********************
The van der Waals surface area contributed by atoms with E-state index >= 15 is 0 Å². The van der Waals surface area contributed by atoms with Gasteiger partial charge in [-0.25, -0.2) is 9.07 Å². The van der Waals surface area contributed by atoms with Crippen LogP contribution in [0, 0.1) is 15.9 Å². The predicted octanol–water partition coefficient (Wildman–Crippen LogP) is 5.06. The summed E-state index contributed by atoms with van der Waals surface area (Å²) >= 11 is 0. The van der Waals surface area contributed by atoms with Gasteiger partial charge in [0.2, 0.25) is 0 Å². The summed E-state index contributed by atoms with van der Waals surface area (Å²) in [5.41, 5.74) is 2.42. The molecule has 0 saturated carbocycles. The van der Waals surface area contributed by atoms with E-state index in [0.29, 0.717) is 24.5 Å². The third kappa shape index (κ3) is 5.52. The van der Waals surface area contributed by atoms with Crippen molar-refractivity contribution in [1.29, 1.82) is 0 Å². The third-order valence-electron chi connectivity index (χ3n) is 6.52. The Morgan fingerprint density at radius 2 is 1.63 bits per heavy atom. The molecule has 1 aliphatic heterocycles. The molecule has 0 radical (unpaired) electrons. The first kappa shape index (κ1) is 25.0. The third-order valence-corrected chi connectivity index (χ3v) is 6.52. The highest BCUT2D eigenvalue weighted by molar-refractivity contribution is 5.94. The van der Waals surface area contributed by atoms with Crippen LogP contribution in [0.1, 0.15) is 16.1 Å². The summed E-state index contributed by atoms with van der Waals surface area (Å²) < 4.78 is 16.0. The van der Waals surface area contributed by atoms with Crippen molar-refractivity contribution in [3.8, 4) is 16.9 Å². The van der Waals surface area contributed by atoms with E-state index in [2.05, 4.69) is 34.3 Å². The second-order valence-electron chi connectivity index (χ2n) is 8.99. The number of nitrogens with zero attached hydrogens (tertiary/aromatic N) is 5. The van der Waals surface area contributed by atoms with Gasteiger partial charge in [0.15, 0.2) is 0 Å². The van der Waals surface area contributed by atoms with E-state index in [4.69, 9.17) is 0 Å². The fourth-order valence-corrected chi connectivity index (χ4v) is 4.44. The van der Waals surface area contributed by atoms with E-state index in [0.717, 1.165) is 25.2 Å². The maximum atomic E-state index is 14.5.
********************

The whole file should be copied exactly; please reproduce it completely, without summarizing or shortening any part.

The van der Waals surface area contributed by atoms with E-state index >= 15 is 0 Å². The van der Waals surface area contributed by atoms with Gasteiger partial charge in [-0.25, -0.2) is 9.07 Å². The van der Waals surface area contributed by atoms with Crippen LogP contribution in [0, 0.1) is 15.9 Å². The predicted octanol–water partition coefficient (Wildman–Crippen LogP) is 5.06. The summed E-state index contributed by atoms with van der Waals surface area (Å²) >= 11 is 0. The van der Waals surface area contributed by atoms with Gasteiger partial charge in [0.2, 0.25) is 0 Å². The summed E-state index contributed by atoms with van der Waals surface area (Å²) in [5.41, 5.74) is 2.42. The molecule has 0 saturated carbocycles. The van der Waals surface area contributed by atoms with E-state index in [0.29, 0.717) is 24.5 Å². The third kappa shape index (κ3) is 5.52. The van der Waals surface area contributed by atoms with Crippen molar-refractivity contribution in [1.29, 1.82) is 0 Å². The third-order valence-electron chi connectivity index (χ3n) is 6.52. The Morgan fingerprint density at radius 2 is 1.63 bits per heavy atom. The molecule has 1 aliphatic heterocycles. The molecule has 0 radical (unpaired) electrons. The first kappa shape index (κ1) is 25.0. The third-order valence-corrected chi connectivity index (χ3v) is 6.52. The highest BCUT2D eigenvalue weighted by molar-refractivity contribution is 5.94. The van der Waals surface area contributed by atoms with Crippen LogP contribution in [0.1, 0.15) is 16.1 Å². The summed E-state index contributed by atoms with van der Waals surface area (Å²) < 4.78 is 16.0. The van der Waals surface area contributed by atoms with Crippen molar-refractivity contribution in [3.8, 4) is 16.9 Å². The van der Waals surface area contributed by atoms with E-state index in [2.05, 4.69) is 34.3 Å². The second-order valence-electron chi connectivity index (χ2n) is 8.99. The number of nitrogens with zero attached hydrogens (tertiary/aromatic N) is 5. The van der Waals surface area contributed by atoms with Gasteiger partial charge in [0.15, 0.2) is 0 Å². The van der Waals surface area contributed by atoms with E-state index in [4.69, 9.17) is 0 Å². The fourth-order valence-corrected chi connectivity index (χ4v) is 4.44. The van der Waals surface area contributed by atoms with E-state index in [0.717, 1.165) is 25.2 Å². The maximum atomic E-state index is 14.5.